My gym is flooding with newbies!
Fifty year old newbies, that is.
Although a bit tardy to this party, women over fifty years old are embracing the value of using a gym for their health and fitness.
To those who knew me in my younger days, my own gym membership late in life would astonish them.
You see, I was last picked for any team sport as a young girl. My nickname was four eyes. Not only did I have high-resolution prescription glasses before the age of ten, but I lacked basic physical coordination. I certainly couldn’t have foreseen a day I’d be a gym rat.
First, joining a gym wasn’t even an option for me years ago. While I exercised to an aerobic TV program that was in the secrecy of my home, where no one could see my inability to master any complex alternative arms and legs workout. Besides, not only did I assume that gyms were only for real athletes, but, they were all co-ed. Inherently shy, I was unwilling to dress in the classic gym attire for the male voyeurs there: tight leggings, bare midriffs, push-up bra.
But, several years ago, I began experiencing odd health issues. One day, while walking on a level trail with my husband through a gorgeous forest, I quite suddenly could barely move one more step. Bracing my arm to climb to street level, he placed me on a deserted bench and ran to retrieve our car, a 40 minute jog away.
After that, I hesitated to take a lengthy walk by myself. Yet, I missed walking.
What thrust me into a gym was my son’s two-hour horse riding lessons. To pass the time, I frequently drove to a nearby grocery store. I noticed a sign next door to it: All Women’s Gym.
All women? No males with bulging muscles or leering wandering eyes? Heading through the gym doors, my first impression was intimidation. Not only was music loudly blaring, but, there were young women everywhere in those tight leggings with taunt bare midriffs. Somehow, the perky young woman at the front desk persuaded me to join.
At first, I felt out of place amongst the multitude of toned bodies. But, it was wonderfully freeing. Daily, I’d walk as long as I could on a treadmill, step off the machine, jump into my car and arrive home safely.
Within a month, I walked listening to music with noise blocking ear buds on an iPod bought for me by my thoughtful sons.
Even though the young women smiled encouragingly to me, I was too nervous to use the weight machines.
Until, I learned that lifting weights maintains bone mass.
I bravely asked one young woman how she achieved her toned arm muscles. “Here”, she said, “sit down; I’ll show you how it works.”
Months later, I boasted to my sons to check out my hard-earned flexed biceps. Compared to their bulging muscles, mine were puny. They always said, “Way to go, Mom!”
But, my late in life successful entrance into the often-awkward world of the gym stirs my helper gene. Those gym newbies over 50 years old are just like I use to be. They sit down cautiously at a weight bearing machine, clumsily touch the handles or stare too long at the weights. Unfortunately, handling exercising equipment wrong can painfully create twice the needed effort. I ponder how long to watch them do it wrong. I don’t want them to give up in frustration. I remember well my own feelings of inadequacy. How can I offer unasked for help but maintain their dignity? I solved my dilemma by doing what I once feared the most – I give them an opportunity to watch me correctly use those frustrating machines. And yes, they watch.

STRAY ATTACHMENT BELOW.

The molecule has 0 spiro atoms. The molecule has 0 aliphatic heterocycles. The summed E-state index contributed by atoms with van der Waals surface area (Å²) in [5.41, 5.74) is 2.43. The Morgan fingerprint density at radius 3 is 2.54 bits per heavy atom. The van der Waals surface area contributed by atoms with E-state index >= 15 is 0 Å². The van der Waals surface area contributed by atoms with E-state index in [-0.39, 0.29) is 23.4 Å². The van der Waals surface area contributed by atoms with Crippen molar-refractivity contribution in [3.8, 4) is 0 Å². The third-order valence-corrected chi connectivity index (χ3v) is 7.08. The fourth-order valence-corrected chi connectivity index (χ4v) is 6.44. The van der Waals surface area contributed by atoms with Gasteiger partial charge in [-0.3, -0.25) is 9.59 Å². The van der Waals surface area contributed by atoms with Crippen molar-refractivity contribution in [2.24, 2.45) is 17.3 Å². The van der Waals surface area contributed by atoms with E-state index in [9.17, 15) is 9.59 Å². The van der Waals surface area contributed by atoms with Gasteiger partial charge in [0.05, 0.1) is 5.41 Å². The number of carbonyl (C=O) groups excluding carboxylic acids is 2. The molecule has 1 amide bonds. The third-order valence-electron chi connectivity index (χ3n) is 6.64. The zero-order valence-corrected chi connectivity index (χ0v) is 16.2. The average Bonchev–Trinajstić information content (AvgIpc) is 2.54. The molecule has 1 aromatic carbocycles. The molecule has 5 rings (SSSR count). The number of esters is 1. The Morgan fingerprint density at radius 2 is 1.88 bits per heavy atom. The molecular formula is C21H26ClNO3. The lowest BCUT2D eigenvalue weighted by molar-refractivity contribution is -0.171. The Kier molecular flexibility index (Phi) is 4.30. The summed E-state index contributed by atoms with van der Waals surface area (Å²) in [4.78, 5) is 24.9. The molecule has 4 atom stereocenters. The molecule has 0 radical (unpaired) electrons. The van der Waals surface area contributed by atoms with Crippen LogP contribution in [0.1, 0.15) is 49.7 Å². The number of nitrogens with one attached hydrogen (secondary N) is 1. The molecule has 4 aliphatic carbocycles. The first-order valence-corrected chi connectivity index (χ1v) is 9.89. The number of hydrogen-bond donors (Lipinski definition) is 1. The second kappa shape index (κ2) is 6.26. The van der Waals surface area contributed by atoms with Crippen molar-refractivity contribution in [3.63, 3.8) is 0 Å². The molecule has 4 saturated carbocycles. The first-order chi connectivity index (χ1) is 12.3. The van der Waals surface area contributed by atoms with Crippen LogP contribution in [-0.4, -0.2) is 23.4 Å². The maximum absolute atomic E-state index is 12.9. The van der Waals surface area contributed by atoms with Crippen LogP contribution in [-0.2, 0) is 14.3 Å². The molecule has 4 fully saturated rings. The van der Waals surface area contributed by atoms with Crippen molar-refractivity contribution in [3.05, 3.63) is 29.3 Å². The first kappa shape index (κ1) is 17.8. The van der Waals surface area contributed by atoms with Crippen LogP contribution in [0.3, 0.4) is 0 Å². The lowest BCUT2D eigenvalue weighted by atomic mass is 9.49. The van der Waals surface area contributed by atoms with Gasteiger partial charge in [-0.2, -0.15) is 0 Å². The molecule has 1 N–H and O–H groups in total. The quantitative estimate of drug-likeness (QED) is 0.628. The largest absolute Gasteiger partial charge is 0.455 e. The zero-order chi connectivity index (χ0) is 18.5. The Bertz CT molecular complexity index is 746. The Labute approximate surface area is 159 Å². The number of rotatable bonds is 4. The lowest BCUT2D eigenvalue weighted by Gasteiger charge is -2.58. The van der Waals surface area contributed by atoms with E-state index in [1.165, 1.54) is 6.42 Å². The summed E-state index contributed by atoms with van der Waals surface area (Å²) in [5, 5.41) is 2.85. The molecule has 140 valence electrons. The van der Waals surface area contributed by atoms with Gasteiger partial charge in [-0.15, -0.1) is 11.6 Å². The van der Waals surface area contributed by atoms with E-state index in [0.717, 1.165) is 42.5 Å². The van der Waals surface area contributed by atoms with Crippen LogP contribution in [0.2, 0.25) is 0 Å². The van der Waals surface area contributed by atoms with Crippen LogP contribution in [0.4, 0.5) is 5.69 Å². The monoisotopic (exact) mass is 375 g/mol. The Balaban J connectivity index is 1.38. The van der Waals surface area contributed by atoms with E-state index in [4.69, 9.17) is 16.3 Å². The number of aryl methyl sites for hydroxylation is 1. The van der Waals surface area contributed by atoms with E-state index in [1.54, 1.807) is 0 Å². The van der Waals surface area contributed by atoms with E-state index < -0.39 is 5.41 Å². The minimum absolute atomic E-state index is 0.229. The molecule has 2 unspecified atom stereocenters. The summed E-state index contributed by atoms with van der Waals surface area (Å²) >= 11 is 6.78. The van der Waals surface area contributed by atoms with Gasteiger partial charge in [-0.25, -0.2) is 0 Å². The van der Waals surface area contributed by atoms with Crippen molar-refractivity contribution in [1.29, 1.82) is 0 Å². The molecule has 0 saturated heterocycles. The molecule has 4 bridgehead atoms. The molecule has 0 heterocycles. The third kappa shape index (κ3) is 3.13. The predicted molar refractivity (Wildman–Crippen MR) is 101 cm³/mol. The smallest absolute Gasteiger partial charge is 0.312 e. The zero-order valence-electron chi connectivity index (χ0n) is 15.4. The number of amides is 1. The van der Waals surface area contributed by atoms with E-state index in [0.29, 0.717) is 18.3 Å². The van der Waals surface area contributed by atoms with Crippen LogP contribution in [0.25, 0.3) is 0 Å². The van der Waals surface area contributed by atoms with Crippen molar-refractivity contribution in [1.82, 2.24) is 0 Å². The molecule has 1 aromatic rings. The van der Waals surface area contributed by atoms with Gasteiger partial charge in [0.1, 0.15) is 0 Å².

Just as I once obsessively watched an extraordinary woman in my first apprehensive months as a gym newbie.
Out of the corner of my eye, I’d watch her slowly and methodically do ten repetitions with a hydraulic exercise machine, rest, ten more, rest, ten more.
Well, not quite that fast. She’d tentatively slide off the padded seat, move her outstretched hand to grasp the next machine, guide her body along, slide onto the seat gently, and adjust the weights lower. Her excruciatingly slow paced limp between the machines was offset by her firm determination. I wondered about her story. Did she need to overcome similar phobias about gyms to my own? Did her family encourage her like mine, or did they try to dissuade her, fearing an injury?
Even though she was not a classic exercise role model, she motivated me. More than 20+ years my senior, she had fleshy hunched shoulders, and a potbelly. Watching her finely wrinkled face pinch while straining to do weights convinced me that neither age nor health nor ability would ever hinder me from exercising. The image of her exerting her aching aged body will keep me steadily working out at the gym, even if, no- even when -I become as slow moving as her.
For this elderly bent over woman completed her daily gym workout, with her oxygen tank trailing behind her.
She will always be my prime inspiration.